Title: The Dark Divine
Author: Bree Despain
Series: The Dark Divine #1
Genre: Paranormal (YA)
Pages: 372 (Hardcover)
Grace Divine—daughter of the local pastor—always knew something terrible happened the night Daniel Kalbi disappeared and her brother Jude came home covered in his own blood. Now that Daniel's returned, Grace must choose between her growing attraction to him and her loyalty to her brother. As Grace gets closer to Daniel, she learns the truth about that mysterious night and how to save the ones she loves, but it might cost her the one thing she cherishes most: her soul.
I had a very love/hate relationship with this book. I kept switching back and forth, first deciding that I totally hated it, but then something cute redeemed it, only to have me hating it again a few pages later when a character got annoying...It was seriously messing with my feelings and then finally I just told myself to read without thinking about flaws or where the plot was heading because obviously that whole thinking thing was tripping me up. After I stopped over-analyzing, I was able to get into the world that Despain created and was even able to leave the book with a relatively pleasant impression.
Let's start with the things that I really liked. I thought that Daniel was a really cool/cute/interesting character and love interest. I like that Grace and he had a relationship in the past, and that they used to play cute little games together when they were kids. The whole " Kiss me and I'll give it back" thing was absolutely adorable. I literally found myself coo'ing...and believe me that doesn't happen often...except at babies...or kitties...or baby kitties. But yeah, their relationship, particularly on Daniel's side (i.e. Daniel's responses and actions towards Grace) was pretty fun to read about.There were several really sweet moments that made you long for your childhood/highschool/whatever sweetheart. There is just something about being with a guy who has seen you through your awkward phases, who knows when and how you've gotten every scar, and explored and learned about the world with you...*sighs* *also thinks about the hot boy next door who I have had a crush on since I was 6* lol
I was on the fence with what I felt about Grace's upbringing and the extreme amount of Christianity in the book. I really struggled with religion as I was growing up. I went to a Catholic elementary/middle school which, rather than leading me to a christian way of life, drove me away from anything religious for years. I am much more willing to read about it now, but I still get a little uncomfortable when things get too preachy or faithy. It's not just Christian stuff either, I do the same with Jewish type novels, but there are many more christian themed books out there, so I guess I just get sick of them more. Anyways, The religion in the Dark Divine is extremely present, but isn't preachy. I know that religion defines Grace and her family, so it made sense in the context of the book. It was interesting to see Grace break down her barriers and test her beliefs as she grows and learns throughout the novel.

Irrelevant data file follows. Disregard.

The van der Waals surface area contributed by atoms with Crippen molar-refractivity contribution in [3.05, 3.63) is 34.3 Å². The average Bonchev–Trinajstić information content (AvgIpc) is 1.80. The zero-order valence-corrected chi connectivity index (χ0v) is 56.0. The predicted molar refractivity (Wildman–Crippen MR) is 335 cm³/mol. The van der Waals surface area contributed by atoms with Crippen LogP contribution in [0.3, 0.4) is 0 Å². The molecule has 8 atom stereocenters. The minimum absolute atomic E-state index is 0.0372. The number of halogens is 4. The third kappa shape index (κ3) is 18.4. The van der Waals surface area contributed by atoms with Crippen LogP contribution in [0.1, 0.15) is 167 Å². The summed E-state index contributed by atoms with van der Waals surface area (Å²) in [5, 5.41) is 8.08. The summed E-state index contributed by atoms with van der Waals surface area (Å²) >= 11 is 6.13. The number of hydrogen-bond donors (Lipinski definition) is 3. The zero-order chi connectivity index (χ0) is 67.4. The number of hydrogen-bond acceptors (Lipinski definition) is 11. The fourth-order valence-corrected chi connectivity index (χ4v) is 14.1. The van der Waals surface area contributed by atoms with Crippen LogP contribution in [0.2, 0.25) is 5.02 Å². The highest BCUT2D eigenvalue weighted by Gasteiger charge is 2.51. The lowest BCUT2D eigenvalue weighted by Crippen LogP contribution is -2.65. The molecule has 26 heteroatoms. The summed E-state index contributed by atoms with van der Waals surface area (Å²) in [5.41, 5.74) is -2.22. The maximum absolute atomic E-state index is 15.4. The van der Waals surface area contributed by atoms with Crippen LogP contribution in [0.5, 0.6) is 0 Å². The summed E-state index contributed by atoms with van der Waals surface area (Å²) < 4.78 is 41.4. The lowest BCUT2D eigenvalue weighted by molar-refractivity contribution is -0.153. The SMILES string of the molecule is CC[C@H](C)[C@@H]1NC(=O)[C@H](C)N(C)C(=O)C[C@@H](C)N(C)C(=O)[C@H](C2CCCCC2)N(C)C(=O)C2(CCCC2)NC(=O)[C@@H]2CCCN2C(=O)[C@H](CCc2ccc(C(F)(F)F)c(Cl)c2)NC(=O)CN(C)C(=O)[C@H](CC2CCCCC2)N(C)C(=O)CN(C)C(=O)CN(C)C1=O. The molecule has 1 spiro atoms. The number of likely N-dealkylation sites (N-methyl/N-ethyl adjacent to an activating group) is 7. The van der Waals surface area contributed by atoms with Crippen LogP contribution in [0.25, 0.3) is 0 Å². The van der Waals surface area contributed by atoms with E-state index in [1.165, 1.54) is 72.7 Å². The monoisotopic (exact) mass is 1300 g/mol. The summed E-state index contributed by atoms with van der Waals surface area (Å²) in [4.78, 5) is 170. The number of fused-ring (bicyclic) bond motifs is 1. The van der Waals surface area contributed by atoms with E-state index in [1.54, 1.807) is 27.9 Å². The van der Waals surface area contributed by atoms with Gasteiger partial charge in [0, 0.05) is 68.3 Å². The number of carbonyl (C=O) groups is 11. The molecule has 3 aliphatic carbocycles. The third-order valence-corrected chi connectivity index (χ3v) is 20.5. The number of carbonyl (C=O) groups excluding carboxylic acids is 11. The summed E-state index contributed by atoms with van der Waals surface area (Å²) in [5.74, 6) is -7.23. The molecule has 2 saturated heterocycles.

Unfortunately, there were some major plot flaws and character irritations that I really hated. Grace was really wishy washy and believed exactly what whoever happened to be talking at the time said, but then as soon as they left she doubted the conversation so much that it was kind of jarring. Initially, that was more of a character irritation, but then when Grace starts taking things for granted without proof or evidence, I found myself not believing in the story or in the choices she was making.I also was upset by Jude. I understand that he's traumatized by whatever happened to him to put a rift between him and Daniel, but I found him really manipulative with Grace and his family, which was at complete odds to his description as this immensely good guy. He is depicted as this almost saint-like kid, but everything from his treatment of Grace to his anger problems, to his total complete hatred of Daniel kind of opposes that idea. It just really bugs me whenthe actions of certain characters are so contrary to the description that the author paints...show me, don't tell me who a character is. The plot itself was rather predictable, I definitely had most of the book mapped out before it happened and kind of knew what was going on like...4 or 5 steps ahead of Grace, which made her feel a little naive and ridiculous in my eyes. I was intrigued by a few things though.
The paranormal element was pretty interesting and unique. The fact that there is an actual additional heart within a werewolf and that you can kill just the were by puncturing ONLY the wolf heart was definitely original. Of course, the animal lover and paranormal sympathiser in me was offended that the wolf was automatically assumed to be evil and they kept trying to kill it. Also it was a little odd for what would happen to the weres that were turned, not born...did they just...grow another heart? That could have been a little more refined. And the weird metaphysics involved made it a little far-fetched even for a paranormal...Only in an act of selfless love can the person be safely separated from the monster within and be saved....okayyyy....well...that can be relative. I personally believe that it is a selfless act of love to let the boyfriend eat the last piece of pizza so...where does that leave me on my potential for werewolf saving??? Regardless, it was a unique take on the werewolf legend and I liked how it intermingled with Christianity. You usually find christian themes involved in books with Vampires and Witches...but rarely can you find one that has a Werewolf mythology mixed with Christianity. Cool Beans!